CHARGES against the nine defendants accused of the murder of UDA man Tommy English were dismissed at a hearing in Belfast Crown Court today (February 22).
From September, 14 men have stood accused of a litany of offences based around the evidence of two brothers from New Mossley who became “assisting offenders” in order to receive a reduced sentence for themselves.
In the closing stages of the trial a number of charges were thrown out, clearing one man.
On Wednesday, (February 22) all but one of the remaining 13 accused had all charges against them dismissed.
Neil Pollock, 36, of Fortwilliam Gardens was found guilty of perverting the course of justice and possessing an item intended for terrorism, namely a sledgehammer.
Acquitted of Mr English’s murder were Mark Haddock, 43, whose address was given at HMP Maghaberry; David Miller, 40, from Uprichard Court Bangor; Alexander Thomas Wood, 35, of Milewater Way Newtownabbey; John Bond, 45 of Essex Court, Carrickfergus; Darren Stuart Moore, 42, of Mount Vernon Park Belfast; Ronald Trevor Bowe, 35, of Ross House Belfast; Samuel Jason Higgins, 3,6 of The Meadow Antrim; Jason Loughlin, 36, of Bryson Court Newtownabbey, and Philip Laffin, 34, of Bridge Street, Antrim.
They were also cleared of other charges including UVF membership, wounding, possessing guns and hijacking.
The others acquitted of offences including assisting offenders and perverting the course of justice were William Hinds, 47, of Ballycraigy Gardens, Newtownabbey, David Samuel McCrum, 32, of Beechgrove Drive, Newtownabbey, and Mark Thompson, 37, of Ballyvesey Green, Newtownabbey.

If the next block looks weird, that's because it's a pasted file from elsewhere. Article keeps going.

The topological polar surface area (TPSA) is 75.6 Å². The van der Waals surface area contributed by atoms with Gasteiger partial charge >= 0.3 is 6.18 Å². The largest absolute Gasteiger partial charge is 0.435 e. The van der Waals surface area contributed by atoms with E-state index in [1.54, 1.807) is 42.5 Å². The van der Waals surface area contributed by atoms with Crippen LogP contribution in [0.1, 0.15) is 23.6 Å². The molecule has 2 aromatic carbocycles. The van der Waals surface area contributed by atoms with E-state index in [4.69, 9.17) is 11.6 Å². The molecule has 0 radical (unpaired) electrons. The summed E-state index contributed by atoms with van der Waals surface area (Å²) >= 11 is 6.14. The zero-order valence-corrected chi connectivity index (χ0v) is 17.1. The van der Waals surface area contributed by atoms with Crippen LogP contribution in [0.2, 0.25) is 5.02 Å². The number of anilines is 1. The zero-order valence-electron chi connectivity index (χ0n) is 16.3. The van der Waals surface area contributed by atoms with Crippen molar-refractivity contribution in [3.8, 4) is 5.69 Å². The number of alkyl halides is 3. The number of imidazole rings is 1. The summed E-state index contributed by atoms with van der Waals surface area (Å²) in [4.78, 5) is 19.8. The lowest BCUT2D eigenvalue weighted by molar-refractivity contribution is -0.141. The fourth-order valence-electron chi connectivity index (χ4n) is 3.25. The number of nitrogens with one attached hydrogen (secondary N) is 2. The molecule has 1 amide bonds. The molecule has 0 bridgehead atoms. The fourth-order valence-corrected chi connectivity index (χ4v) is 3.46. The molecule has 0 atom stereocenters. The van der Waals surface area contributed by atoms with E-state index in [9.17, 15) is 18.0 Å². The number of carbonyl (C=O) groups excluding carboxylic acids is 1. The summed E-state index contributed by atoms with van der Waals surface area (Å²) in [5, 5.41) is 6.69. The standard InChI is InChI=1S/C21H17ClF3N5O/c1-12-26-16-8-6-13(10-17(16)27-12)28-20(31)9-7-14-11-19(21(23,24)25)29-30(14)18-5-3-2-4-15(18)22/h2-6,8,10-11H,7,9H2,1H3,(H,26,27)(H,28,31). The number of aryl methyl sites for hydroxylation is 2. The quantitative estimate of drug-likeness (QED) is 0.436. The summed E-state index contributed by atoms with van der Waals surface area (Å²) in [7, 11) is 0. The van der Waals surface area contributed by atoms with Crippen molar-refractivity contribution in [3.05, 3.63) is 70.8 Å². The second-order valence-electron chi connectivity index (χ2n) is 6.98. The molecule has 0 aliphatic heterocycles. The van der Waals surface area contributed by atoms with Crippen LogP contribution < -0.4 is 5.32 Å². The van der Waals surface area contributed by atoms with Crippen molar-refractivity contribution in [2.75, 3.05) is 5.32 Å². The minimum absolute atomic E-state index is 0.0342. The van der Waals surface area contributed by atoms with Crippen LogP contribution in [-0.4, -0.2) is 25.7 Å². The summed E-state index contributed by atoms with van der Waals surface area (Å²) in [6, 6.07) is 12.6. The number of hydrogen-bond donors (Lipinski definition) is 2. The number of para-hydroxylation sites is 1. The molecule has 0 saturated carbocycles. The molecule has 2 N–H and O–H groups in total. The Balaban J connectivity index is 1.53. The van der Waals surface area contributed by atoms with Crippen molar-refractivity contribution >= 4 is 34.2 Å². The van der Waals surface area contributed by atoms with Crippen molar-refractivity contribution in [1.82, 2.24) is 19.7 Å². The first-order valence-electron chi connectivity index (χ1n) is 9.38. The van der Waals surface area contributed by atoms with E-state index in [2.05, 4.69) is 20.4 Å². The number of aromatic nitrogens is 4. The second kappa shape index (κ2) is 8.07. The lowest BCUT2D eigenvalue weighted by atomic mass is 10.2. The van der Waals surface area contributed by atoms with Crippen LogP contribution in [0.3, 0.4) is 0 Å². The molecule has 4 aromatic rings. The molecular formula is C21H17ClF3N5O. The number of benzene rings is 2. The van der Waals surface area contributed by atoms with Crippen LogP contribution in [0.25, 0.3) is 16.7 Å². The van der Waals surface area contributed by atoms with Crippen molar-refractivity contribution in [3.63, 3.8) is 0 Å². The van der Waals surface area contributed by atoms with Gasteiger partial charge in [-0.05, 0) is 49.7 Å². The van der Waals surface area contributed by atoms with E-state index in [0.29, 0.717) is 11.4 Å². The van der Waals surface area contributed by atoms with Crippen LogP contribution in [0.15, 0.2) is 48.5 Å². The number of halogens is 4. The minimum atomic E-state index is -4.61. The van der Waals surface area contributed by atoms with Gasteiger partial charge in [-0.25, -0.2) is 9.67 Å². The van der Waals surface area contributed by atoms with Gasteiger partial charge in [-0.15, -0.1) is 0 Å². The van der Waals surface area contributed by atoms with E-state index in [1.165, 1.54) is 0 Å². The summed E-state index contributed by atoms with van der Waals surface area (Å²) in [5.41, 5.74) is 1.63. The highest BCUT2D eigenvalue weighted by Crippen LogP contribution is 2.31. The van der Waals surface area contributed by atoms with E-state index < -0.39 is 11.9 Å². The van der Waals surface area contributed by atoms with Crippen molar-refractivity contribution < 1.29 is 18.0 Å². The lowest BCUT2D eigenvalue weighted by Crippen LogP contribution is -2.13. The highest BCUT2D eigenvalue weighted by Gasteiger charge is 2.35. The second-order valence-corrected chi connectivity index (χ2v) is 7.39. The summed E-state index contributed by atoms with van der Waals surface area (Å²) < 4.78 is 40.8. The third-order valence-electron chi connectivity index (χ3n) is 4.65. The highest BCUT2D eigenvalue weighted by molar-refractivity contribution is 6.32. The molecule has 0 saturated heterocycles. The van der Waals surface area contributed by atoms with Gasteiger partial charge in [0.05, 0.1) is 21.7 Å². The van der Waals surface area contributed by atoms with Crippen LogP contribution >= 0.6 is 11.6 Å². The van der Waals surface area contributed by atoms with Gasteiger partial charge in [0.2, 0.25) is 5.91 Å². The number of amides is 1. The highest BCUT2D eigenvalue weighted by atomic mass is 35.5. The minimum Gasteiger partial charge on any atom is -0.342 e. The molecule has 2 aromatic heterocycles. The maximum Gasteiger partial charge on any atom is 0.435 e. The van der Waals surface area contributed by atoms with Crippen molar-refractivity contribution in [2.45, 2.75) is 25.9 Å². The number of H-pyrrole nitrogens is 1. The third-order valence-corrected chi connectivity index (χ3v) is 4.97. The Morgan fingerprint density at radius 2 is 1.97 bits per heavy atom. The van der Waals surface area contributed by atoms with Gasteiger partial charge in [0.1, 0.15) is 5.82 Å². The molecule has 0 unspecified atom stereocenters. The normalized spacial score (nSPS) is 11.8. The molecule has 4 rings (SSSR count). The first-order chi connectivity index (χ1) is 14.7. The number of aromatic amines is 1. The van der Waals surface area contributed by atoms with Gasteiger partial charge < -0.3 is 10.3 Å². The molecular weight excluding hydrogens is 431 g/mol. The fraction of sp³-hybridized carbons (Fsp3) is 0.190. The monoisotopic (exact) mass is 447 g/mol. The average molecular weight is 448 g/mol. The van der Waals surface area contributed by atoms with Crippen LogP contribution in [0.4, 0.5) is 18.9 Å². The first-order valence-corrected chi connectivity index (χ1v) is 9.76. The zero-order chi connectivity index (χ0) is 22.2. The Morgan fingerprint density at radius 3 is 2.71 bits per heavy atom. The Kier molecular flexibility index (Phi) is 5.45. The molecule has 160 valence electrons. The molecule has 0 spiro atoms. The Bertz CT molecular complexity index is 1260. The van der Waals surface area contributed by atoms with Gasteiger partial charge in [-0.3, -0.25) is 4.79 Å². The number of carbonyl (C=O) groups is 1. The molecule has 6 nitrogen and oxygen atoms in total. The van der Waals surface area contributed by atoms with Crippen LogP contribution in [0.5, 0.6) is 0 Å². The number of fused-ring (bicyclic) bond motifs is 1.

In a packed out Court 12 at Belfast’s Laganside, Judge Justice Gillen said that the evidence of brothers Robert and Ian Stewart, was so “flawed and unreliable” that the supporting evidence was not compelling enough to satisfy him beyond all reasonable doubt.
He said the brothers - formerly of New Mossley, but who are currently serving time for crimes they have committed - were of “extremely bad character”, whose memories had been subject to the abuses of alcohol and drugs over the years.
He stated that the brothers lied to the police and to the court, not only about why they had come forward, but also about their roles in crimes and in their retelling of events.
He said both colluded at times for their witnesses statements which compromised their independence and he could not rely on either man’s evidence.
Justice Gillen described both Ian and Robert Stewart as “ruthless terrorists who lived on lies”.
And he said he did not think it plausible that they were remorseful for their involvement in the murder of Tommy English in Ballyduff in 2000, when they continued on with criminal acts after the event.
He said: “They were the same men in different suits.
“At worst, they falsely embellished or, at best, wildly confused the roles and words of those whom they alleged were present, have clear difficulties distinguishing one crime scene from another and have given evidence which is flatly contradicted by unchallenged independent evidence throughout the process.
“These are witnesses of very bad character who have lied to the police and to the court.
“And they may have wrongly implicated a number of innocent men.”
Justice Gillen praised the “courage, determination and dedication” shown of the Historical Enquiries Team (HET) investigators and said he was “in no doubt” that the police were determined to bring English’s killers to justice.
The judgement was met with applause from the public gallery and outside the court there was scenes of joy as the men embraced each other and family members.
PUP representative Ken Wilkinson, speaking outside the court branded the proceedings a “show trial” and questioned why the Public Prosecution Service relied so heavily on the Stewart brothers.
A representative of Families Against Supergrass Trials said it was “regrettable” the proceedings had come to court in the first place.
The trial began in September and was based largely around the evidence of Robert and Ian Stewart.
They admitted UVF membership, and have already served more than three years for their part in the murder of Mr English on Halloween night 2000.
The UDA man was shot dead in front of his wife and children at his home in the Ballyduff estate at the height of a loyalist feud between the UVF and UDA.